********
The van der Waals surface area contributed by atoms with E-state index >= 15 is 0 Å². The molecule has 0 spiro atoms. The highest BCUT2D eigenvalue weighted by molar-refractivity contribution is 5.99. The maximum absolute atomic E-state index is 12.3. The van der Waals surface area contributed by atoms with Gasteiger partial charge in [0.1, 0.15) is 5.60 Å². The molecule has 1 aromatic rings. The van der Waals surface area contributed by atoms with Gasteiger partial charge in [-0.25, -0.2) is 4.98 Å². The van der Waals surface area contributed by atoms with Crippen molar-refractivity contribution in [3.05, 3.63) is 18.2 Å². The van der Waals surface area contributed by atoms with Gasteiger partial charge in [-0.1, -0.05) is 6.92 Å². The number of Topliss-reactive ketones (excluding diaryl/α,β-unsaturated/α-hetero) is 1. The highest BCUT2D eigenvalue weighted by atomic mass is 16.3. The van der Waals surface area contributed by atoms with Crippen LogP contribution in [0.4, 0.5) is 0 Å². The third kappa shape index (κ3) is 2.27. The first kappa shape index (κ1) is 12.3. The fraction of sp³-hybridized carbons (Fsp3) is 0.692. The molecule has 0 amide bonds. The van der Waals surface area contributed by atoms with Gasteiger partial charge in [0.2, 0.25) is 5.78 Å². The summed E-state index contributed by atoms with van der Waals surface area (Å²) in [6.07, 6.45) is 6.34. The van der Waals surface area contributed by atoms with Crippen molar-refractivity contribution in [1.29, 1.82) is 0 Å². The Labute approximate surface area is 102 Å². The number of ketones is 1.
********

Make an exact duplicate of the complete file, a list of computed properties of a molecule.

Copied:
The van der Waals surface area contributed by atoms with E-state index >= 15 is 0 Å². The molecule has 0 spiro atoms. The highest BCUT2D eigenvalue weighted by molar-refractivity contribution is 5.99. The maximum absolute atomic E-state index is 12.3. The van der Waals surface area contributed by atoms with Gasteiger partial charge in [0.1, 0.15) is 5.60 Å². The molecule has 1 aromatic rings. The van der Waals surface area contributed by atoms with Gasteiger partial charge in [-0.25, -0.2) is 4.98 Å². The van der Waals surface area contributed by atoms with Crippen molar-refractivity contribution in [3.05, 3.63) is 18.2 Å². The van der Waals surface area contributed by atoms with Gasteiger partial charge in [-0.1, -0.05) is 6.92 Å². The number of Topliss-reactive ketones (excluding diaryl/α,β-unsaturated/α-hetero) is 1. The highest BCUT2D eigenvalue weighted by atomic mass is 16.3. The van der Waals surface area contributed by atoms with Crippen LogP contribution in [0.4, 0.5) is 0 Å². The third kappa shape index (κ3) is 2.27. The first kappa shape index (κ1) is 12.3. The fraction of sp³-hybridized carbons (Fsp3) is 0.692. The molecule has 0 amide bonds. The van der Waals surface area contributed by atoms with Gasteiger partial charge in [0.2, 0.25) is 5.78 Å². The summed E-state index contributed by atoms with van der Waals surface area (Å²) in [6.07, 6.45) is 6.34. The van der Waals surface area contributed by atoms with Crippen molar-refractivity contribution in [1.29, 1.82) is 0 Å². The Labute approximate surface area is 102 Å². The number of ketones is 1.